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February 17, 2021

TT #126 A Power Management System and An Installation Solution

By: Rob Lowe

Featured Picture

Ever since power management systems became widely available, I have recommended their use, including using a system on each of my RVs. For those that are unfamiliar with these electronic safety devices, they continually monitor the characteristics of the incoming AC power for voltage on each leg of the circuit, the presence of a ground and neutral connection, the frequency of the power, reversed wiring connections and so on. They provide instant information of a potential problem while providing protection against any that could be harmful, by disconnecting power from the RV. Most also provide surge protection, potentially saving thousands of dollars of AC operated equipment from damage requiring replacement. If the source power is outside of the safe range of the parameters, the monitor will warn and/or shutdown power to protect the RV owner and the onboard electrical devices. 

I first installed a system in my 2002 Bounder and the very night after I installed the system, it shut off the power, due to an over-voltage condition. We arrived at a RV Rally, where I was to present seminars and I purchased a unit from one of my suppliers at the Rally, that same day. I installed it, that afternoon. The Rally site was at a brand new, recently opened RV park. The weather was hot, so everyone around us had two or three air conditioners running. I recalled that the voltage on the monitor was 128-129 volts at dinner time. Overnight, I heard the ‘clunk’ of the unit’s contactors as they shut off our power. We experienced an over voltage condition (greater than 132 Volts) and an error message confirming that fact, was displayed and stored. Later when the power was safe, the system restored power. I talked with the seller/maker of the system, the next morning and we concluded that all the large buses and RVs around us likely were loading the park’s electrical system when we arrived and connected, keeping the voltage below the ‘Too High’ threshold. Their air conditioning units shut down as the need for cooling dropped overnight, allowing the voltage to increase. At that point, the park power was above a safe level and the system did what it was designed to do.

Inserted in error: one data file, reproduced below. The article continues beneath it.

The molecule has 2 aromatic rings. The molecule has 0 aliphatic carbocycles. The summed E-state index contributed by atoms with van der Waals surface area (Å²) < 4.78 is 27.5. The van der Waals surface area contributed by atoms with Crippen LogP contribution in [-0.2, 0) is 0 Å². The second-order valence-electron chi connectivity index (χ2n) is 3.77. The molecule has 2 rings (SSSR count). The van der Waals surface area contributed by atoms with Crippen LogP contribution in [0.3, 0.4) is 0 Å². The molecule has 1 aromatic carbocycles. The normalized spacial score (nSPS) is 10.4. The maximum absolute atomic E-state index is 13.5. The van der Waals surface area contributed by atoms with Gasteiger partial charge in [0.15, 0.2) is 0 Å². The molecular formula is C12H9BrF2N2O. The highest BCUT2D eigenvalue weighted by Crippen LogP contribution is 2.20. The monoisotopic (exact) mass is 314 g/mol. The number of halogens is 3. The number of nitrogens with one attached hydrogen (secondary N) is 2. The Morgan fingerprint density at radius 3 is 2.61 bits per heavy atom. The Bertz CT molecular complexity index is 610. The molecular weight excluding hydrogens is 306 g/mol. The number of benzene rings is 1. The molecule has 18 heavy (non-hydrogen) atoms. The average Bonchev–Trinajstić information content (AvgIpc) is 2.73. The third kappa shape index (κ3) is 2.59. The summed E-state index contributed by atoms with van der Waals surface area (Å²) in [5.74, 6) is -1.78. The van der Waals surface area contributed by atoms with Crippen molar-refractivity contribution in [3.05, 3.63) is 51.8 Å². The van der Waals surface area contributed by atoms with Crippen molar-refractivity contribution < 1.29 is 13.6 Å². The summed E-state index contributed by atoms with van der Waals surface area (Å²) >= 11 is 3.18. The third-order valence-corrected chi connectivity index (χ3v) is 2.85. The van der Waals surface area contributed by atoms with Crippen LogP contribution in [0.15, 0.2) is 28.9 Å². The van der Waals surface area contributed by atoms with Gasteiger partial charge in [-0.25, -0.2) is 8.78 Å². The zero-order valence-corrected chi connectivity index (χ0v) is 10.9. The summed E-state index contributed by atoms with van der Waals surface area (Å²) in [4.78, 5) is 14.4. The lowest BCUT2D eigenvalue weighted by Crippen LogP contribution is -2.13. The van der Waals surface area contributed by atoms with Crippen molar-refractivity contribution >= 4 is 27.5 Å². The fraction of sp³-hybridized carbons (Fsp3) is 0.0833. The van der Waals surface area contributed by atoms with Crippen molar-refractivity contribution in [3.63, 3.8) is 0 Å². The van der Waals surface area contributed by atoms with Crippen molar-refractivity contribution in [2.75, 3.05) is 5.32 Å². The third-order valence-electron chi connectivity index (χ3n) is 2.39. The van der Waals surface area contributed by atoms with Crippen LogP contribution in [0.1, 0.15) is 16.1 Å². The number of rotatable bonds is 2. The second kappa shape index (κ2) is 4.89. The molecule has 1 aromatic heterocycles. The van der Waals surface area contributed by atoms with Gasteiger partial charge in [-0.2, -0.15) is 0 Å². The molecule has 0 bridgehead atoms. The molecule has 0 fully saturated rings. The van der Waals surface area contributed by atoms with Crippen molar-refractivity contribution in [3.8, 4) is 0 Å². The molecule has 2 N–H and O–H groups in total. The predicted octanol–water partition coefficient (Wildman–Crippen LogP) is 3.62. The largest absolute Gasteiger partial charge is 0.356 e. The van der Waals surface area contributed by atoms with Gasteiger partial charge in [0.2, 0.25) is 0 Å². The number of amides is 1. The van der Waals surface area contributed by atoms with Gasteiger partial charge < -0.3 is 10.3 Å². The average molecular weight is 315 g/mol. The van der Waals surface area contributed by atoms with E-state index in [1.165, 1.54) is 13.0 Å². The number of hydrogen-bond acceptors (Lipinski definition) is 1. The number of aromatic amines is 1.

Over the intervening years we have experienced almost all the conditions that these units provide protection for. We have been in parks where RVers have suffered significant electrical equipment damage from surges that took out microwaves, refrigerators, TVs, sound equipment and so on. We have always been protected.  

With our 2009 American Coach, the transfer switch was combined with the Energy Management system. After a few years of ownership, we arrived at a RV Rally only to discover the transfer switch had failed. It had worked properly the day before, yet now a replacement was required. I selected a standalone transfer switch and a separate Power Management System to replace it. You can read about that replacement in TechTip #92 and #93.

Hughes PWD-50-EPO Portable, with a ‘Semi-Permanent’ Installation 
Surge Guard 41260 Our 2021 Bounder is equipped with a Southwire Surge Guard Model 41260, another integrated transfer switch and Energy Management System.  While it has the basics for safe use, it lacks some features, or provides only minimal protection compared to those that I believe are required in such a system. With the high quality, power switching/transfer section, (shown circled in the picture below) it made no sense to remove it and replace with one that had more features. It was wiser to add the missing Power Management features so that the two systems complement each other. Contactors on Surge Guard 41260While I have always favored the Progressive Industries products (the HW50C is the 2021 model), this model lacks Bluetooth monitoring and the higher surge protection that the competitive Hughes products have. 

I selected the Hughes Portable 50 Amp Surge Protector with Auto Shut-off.  My preference was to install a hardwired version, however on our coach, the tight location and neat installation of the existing transfer switch made it a much more complex task to replace the existing components with individual units. With the portable unit, we could use it at the park pedestal as designed, although with a little planning, it looked like I could install it in the electrical area below the power cord reel near the existing components.